Not entirely clear exactly what this means, but let’s start with what this says about the state of judicial deference to executive interpretations of international law. The Obama Administration, after all, had squarely taken the position in briefing the Gitmo cases that IHL directly informs the interpretation of the AUMF. (The Administration also just succeeded in persuading Congress to delete from the latest version of the Military Commissions Act language from the Act’s 2006 version that prohibited so much as the invocation of the Geneva Conventions as a source of law in any U.S. court.) Given how much time courts – especially the D.C. Circuit – have devoted historically to explaining how the President is entitled to deference by the courts on matters of foreign affairs and national security, curious at least that the Administration’s view of this particular question evidently merited no such attention.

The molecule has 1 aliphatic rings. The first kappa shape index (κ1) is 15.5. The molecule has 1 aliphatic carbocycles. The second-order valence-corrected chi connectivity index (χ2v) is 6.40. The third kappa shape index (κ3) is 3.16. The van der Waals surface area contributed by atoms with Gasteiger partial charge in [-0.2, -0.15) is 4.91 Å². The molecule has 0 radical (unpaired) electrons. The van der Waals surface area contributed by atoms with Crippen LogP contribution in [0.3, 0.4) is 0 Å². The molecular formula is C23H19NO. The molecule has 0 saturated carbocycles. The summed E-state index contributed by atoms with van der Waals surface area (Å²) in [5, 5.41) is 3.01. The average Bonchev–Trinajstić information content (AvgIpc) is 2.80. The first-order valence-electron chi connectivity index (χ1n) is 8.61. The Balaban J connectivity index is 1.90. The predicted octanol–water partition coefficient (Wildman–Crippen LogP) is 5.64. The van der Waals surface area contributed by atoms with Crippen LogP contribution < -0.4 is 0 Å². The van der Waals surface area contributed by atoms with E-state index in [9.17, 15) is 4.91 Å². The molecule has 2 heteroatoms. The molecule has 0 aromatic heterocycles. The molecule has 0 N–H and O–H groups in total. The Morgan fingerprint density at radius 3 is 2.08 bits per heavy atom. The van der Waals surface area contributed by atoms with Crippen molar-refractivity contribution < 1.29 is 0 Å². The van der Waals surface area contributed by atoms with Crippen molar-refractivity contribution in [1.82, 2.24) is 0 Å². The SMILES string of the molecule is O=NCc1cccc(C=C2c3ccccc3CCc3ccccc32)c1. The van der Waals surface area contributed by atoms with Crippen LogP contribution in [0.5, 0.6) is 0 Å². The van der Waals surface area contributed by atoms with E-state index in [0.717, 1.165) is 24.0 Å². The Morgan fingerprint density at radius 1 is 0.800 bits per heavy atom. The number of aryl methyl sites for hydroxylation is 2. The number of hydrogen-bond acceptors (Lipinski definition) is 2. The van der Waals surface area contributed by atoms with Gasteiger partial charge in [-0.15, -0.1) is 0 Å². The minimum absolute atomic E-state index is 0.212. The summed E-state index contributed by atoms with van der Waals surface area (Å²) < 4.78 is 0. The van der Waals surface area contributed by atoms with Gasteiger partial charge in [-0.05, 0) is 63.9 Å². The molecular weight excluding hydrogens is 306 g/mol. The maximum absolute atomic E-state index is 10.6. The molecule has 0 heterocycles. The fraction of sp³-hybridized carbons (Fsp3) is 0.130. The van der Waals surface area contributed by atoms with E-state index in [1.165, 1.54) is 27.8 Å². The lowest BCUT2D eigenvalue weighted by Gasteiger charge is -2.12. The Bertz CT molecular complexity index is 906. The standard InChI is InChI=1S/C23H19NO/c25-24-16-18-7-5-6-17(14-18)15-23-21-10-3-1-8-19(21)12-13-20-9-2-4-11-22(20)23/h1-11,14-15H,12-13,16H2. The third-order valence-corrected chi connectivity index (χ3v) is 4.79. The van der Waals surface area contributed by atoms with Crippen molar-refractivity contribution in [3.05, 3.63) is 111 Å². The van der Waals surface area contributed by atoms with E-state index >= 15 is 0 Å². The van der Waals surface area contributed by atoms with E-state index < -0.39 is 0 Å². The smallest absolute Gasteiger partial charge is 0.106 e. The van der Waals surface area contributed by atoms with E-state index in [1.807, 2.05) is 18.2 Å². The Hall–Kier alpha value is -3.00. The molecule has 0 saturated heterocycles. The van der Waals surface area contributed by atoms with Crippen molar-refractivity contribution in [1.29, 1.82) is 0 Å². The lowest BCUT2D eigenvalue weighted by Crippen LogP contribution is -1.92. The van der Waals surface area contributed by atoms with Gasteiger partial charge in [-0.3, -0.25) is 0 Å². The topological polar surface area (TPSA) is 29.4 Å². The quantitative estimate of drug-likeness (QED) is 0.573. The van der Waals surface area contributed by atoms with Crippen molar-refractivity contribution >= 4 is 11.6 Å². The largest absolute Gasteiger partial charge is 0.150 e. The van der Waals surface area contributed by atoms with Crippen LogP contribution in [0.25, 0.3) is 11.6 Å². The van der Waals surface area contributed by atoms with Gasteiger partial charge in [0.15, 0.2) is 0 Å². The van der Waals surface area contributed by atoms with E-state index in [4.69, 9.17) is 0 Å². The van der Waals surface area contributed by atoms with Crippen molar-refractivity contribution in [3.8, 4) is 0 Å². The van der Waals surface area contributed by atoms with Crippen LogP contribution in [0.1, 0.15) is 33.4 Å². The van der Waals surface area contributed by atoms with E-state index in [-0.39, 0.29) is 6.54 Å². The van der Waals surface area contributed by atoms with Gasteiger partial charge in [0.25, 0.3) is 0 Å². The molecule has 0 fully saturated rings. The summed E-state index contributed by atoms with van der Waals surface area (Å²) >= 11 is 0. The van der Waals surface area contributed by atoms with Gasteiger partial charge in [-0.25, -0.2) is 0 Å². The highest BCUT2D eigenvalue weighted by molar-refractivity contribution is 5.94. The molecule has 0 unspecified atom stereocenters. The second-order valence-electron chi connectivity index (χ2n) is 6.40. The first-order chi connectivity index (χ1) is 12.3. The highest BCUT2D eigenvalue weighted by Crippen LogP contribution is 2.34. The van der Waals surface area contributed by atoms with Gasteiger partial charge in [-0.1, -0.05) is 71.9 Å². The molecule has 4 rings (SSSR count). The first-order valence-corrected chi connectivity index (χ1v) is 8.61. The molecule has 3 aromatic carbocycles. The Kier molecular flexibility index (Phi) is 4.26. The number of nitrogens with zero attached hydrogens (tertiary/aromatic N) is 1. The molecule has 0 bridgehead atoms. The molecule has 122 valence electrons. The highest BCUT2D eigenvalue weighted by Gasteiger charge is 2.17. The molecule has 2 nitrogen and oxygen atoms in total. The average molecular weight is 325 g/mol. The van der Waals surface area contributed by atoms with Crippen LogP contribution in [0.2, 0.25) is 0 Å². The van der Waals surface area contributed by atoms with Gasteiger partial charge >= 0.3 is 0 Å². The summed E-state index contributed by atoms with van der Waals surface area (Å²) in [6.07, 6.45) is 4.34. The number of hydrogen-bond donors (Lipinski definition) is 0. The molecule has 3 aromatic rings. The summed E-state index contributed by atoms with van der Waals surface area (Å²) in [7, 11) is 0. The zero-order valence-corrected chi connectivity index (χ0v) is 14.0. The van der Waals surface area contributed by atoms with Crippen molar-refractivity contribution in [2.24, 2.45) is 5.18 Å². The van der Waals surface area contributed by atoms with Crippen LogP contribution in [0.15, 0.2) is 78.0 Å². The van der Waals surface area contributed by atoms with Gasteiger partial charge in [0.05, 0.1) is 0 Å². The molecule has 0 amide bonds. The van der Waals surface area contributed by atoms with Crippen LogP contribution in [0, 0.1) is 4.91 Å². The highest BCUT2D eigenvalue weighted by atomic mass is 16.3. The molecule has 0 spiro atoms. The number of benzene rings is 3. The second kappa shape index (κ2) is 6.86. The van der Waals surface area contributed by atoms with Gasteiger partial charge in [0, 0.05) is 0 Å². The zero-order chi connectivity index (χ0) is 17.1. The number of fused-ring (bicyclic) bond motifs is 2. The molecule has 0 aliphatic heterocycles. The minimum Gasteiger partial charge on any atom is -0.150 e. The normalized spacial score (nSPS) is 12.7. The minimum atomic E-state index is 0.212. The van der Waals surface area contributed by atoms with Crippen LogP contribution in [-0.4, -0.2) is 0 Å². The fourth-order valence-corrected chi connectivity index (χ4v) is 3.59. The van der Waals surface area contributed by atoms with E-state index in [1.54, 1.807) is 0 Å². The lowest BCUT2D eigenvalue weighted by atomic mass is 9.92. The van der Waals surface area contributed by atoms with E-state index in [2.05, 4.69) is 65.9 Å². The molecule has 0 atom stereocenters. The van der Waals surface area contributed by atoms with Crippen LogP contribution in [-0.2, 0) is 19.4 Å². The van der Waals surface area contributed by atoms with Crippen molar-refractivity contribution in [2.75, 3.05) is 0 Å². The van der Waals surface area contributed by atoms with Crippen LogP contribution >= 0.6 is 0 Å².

Then there’s the matter of the accuracy of the panel’s sweeping – and gratuitous – statement that the international laws of war are not a source of authority for U.S. courts. Set aside the fact that the executive disagrees. And the fact that a majority of the Supreme Court justices in Hamdi also thought international law informed the AUMF’s interpretation. Even the Supreme Court’s recent Medellin decision – with its suspect and starkly limited understanding of the effect of treaties in federal court – seemed to understand that whether or not a treaty is “self-executing” or not (i.e. whether it is a source of authority in U.S. courts) depends not only on the particular treaty but also on the particular provision within the treaty. The D.C. Circuit panel doesn’t pretend to undertake any such analysis. Rather, it finds simply “no occasion… to quibble over the intricate application of vague treaty provisions and amorphous customary principles.” It may be true that IHL ultimately provides inconclusive guidance in settling the legality of detention in a particular case. But the panel here reached out far beyond that in waving aside the Geneva Conventions – and any other source of international law – in their entirety. Poorly done. And rich fodder for appeal.